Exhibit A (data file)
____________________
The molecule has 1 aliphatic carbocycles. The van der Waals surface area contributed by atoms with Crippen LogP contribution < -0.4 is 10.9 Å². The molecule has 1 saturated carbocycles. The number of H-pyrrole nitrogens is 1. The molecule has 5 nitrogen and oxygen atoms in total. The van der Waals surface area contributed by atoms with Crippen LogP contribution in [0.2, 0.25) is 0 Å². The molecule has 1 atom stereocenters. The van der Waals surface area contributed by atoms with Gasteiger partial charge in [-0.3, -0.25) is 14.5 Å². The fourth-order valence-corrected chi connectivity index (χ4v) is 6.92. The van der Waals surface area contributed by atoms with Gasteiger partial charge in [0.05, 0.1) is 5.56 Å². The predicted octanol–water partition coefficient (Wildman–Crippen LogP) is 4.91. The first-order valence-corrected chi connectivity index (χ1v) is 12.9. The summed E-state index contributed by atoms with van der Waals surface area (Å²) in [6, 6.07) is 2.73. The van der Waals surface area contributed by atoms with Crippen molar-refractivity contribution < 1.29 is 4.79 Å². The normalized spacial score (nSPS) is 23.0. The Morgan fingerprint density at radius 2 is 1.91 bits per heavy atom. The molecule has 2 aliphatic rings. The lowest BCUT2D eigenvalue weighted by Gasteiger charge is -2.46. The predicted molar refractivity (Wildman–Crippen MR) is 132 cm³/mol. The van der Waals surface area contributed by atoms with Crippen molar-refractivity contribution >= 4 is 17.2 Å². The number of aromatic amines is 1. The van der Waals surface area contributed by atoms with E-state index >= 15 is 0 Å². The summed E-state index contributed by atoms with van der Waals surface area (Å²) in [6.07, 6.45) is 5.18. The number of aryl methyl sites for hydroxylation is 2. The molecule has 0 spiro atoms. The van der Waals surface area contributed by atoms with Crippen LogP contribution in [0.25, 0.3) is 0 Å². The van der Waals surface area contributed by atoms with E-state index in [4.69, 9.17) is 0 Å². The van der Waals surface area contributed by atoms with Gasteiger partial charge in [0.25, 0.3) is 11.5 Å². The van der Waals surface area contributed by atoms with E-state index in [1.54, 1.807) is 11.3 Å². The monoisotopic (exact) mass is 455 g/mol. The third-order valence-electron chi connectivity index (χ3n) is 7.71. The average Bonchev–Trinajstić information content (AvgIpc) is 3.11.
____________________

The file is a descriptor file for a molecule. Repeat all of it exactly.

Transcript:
The molecule has 1 aliphatic carbocycles. The van der Waals surface area contributed by atoms with Crippen LogP contribution < -0.4 is 10.9 Å². The molecule has 1 saturated carbocycles. The number of H-pyrrole nitrogens is 1. The molecule has 5 nitrogen and oxygen atoms in total. The van der Waals surface area contributed by atoms with Crippen LogP contribution in [0.2, 0.25) is 0 Å². The molecule has 1 atom stereocenters. The van der Waals surface area contributed by atoms with Gasteiger partial charge in [-0.3, -0.25) is 14.5 Å². The fourth-order valence-corrected chi connectivity index (χ4v) is 6.92. The van der Waals surface area contributed by atoms with Gasteiger partial charge in [0.05, 0.1) is 5.56 Å². The predicted octanol–water partition coefficient (Wildman–Crippen LogP) is 4.91. The first-order valence-corrected chi connectivity index (χ1v) is 12.9. The summed E-state index contributed by atoms with van der Waals surface area (Å²) in [6, 6.07) is 2.73. The van der Waals surface area contributed by atoms with Crippen molar-refractivity contribution < 1.29 is 4.79 Å². The normalized spacial score (nSPS) is 23.0. The Morgan fingerprint density at radius 2 is 1.91 bits per heavy atom. The molecule has 2 aliphatic rings. The lowest BCUT2D eigenvalue weighted by Gasteiger charge is -2.46. The predicted molar refractivity (Wildman–Crippen MR) is 132 cm³/mol. The van der Waals surface area contributed by atoms with Crippen molar-refractivity contribution >= 4 is 17.2 Å². The number of aromatic amines is 1. The van der Waals surface area contributed by atoms with E-state index >= 15 is 0 Å². The summed E-state index contributed by atoms with van der Waals surface area (Å²) in [6.07, 6.45) is 5.18. The number of aryl methyl sites for hydroxylation is 2. The molecule has 0 spiro atoms. The van der Waals surface area contributed by atoms with Crippen LogP contribution in [0.25, 0.3) is 0 Å². The van der Waals surface area contributed by atoms with E-state index in [4.69, 9.17) is 0 Å². The van der Waals surface area contributed by atoms with Gasteiger partial charge in [0.25, 0.3) is 11.5 Å². The van der Waals surface area contributed by atoms with E-state index in [1.54, 1.807) is 11.3 Å². The monoisotopic (exact) mass is 455 g/mol. The third-order valence-electron chi connectivity index (χ3n) is 7.71. The average Bonchev–Trinajstić information content (AvgIpc) is 3.11.